Over the years we have come to take a blended approach. Almost all the secateurs we buy are bypass models. We aren’t likely to cut anything tough enough to cause the blades to twist. Even if we try to, we are not going to be strong enough to damage the blades.
Our loppers are anvil models. Most of our lopping is done in mid winter. Our aim is to feed the garden shredder. In the depths of winter, branches are dry and very tough. The greater rigidity of the anvil prevents us damaging the cutter.
Conclusion – why you should care
So the reason you should care about using and anvil or bypass secateurs or lopper is simple. If you use the wrong type for the wrong purpose it can cost you money.
Anvil cutters are better for larger, tougher, dry or dead branches. Bypass cutters cut more cleanly and are better for the plant when cutting softer, green stems and shoots.
Ideally you would have both types of cutter in your tool shed. In practice this is likely to be overkill. If we could only have one type of cutter, we would go for bypass models. Just be careful not to apply too much force when cutting that last, hard to reach branch.
Essential Tools for You to Feed Your Garden Shredder
We reckon there are at least 4 essential tools to help you feed your garden shredder.
Secateurs (Hand pruners)
As mentioned, secateurs can be anvil or bypass. It in doubt, go for bypass.
Secateurs are the tools you are going to use everyday to cut shoots and clippings. Secateurs are good for cutting shoots and branches up to about 1cm diameter.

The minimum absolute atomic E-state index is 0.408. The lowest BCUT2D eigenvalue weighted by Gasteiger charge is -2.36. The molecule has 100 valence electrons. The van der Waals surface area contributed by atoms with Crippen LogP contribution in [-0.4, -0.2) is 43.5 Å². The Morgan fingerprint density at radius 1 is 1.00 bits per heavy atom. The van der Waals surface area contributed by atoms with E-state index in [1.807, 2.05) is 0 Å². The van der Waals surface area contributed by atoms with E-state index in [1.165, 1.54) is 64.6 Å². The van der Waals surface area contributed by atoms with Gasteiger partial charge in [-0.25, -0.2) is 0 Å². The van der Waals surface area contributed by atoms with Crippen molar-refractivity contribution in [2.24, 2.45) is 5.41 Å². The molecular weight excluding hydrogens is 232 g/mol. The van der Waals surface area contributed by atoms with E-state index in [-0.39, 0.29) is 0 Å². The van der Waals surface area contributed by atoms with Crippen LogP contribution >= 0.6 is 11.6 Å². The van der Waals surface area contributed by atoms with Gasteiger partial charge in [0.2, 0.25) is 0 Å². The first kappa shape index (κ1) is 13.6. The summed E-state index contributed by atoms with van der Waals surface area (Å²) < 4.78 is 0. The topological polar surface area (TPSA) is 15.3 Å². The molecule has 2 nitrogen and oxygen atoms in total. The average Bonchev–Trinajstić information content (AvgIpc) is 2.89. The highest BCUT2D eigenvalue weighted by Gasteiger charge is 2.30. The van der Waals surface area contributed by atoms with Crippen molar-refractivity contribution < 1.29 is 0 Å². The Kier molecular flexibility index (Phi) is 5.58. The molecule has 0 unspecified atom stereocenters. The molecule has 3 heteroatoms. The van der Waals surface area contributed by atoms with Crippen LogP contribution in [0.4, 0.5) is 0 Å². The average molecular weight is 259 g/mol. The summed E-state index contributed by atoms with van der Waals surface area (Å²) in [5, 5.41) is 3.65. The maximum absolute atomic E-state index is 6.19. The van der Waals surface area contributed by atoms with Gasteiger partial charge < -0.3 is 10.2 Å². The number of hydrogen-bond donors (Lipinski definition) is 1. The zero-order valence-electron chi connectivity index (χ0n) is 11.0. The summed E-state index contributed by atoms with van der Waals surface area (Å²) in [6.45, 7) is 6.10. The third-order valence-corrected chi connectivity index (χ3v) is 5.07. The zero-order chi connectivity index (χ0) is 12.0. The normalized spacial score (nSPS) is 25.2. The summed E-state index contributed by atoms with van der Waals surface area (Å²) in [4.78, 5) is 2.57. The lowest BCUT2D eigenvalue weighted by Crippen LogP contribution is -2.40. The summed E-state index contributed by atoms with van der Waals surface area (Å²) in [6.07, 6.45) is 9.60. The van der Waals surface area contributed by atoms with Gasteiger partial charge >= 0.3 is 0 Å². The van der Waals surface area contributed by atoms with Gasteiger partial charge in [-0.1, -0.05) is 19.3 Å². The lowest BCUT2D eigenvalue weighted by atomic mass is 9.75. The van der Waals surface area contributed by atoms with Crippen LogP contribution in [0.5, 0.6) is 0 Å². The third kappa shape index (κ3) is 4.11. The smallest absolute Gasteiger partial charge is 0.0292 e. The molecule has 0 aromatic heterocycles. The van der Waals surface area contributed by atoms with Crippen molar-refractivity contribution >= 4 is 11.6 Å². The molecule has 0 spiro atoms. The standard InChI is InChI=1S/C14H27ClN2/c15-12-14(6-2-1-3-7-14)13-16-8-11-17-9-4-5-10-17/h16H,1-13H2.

Anything cut using secateurs is likely to be small and soft enough to shred with a simple impact shredder
Loppers are great for cutting larger branches than it’s possible or sensible to cut with secateurs.
Almost all the loppers you buy have telescopic handles. These are really designed to help you reach those branches a little further away. Once those handles are extended you have a lot more mechanical advantage available and you can try to cut bigger branches.
A word of caution – the extending handles are not necessarily going to be able to cope with your maximum force. Use with care or you are going to break the loppers.
Loppers are good for cutting branches of up to about 3cm. As loppers are best suited to cutting wood, the materials produced are likely to be best shredded using a quiet (cog) shredder or Bosch’s outstanding Turbine Cut shredder
Telescopic Tree Pruners
Telescopic Tree Pruners are enormously useful in reaching and pruning higher branches. They can be a little unwieldy to use – particularly if you are high up on your steps or ladder trying to reach the middle of the tree.
Tree pruners tend to have bypass cutters. You use the pruner by snagging the branch to be cut in the hook blade. You operate the cutting blade by pulling on the string.
The pulleys on the blade mechanism provides a lot of mechanical advantage so you can fairly easily cut branches of 3cm or more. As with the loppers, you are going to be better served by feeding your cuttings into a quiet (cog) shredder or Bosch’s outstanding Turbine Cut shredder
Many tree pruners also have an optional pruning saw. It is easier to use a saw on a telescopic pruner than you might think.
With a little care, it is remarkable how big a branch you can cut with a humble pruning saw.
A pruning saw is versatile. You can use it to cut a branch that is in a place that is just too difficult to get the loppers on. You can also use them to cut pretty large branches.
In general, we don’t recommend cutting branches bigger than about 4cm. If you do, make sure to use the 3 cut rule (cut the outer half of the branch first, then cut about half way down the remaining branch. Finally cut off the rest). If you are cutting branches bigger than 4 cm you should probably seek out some professional help.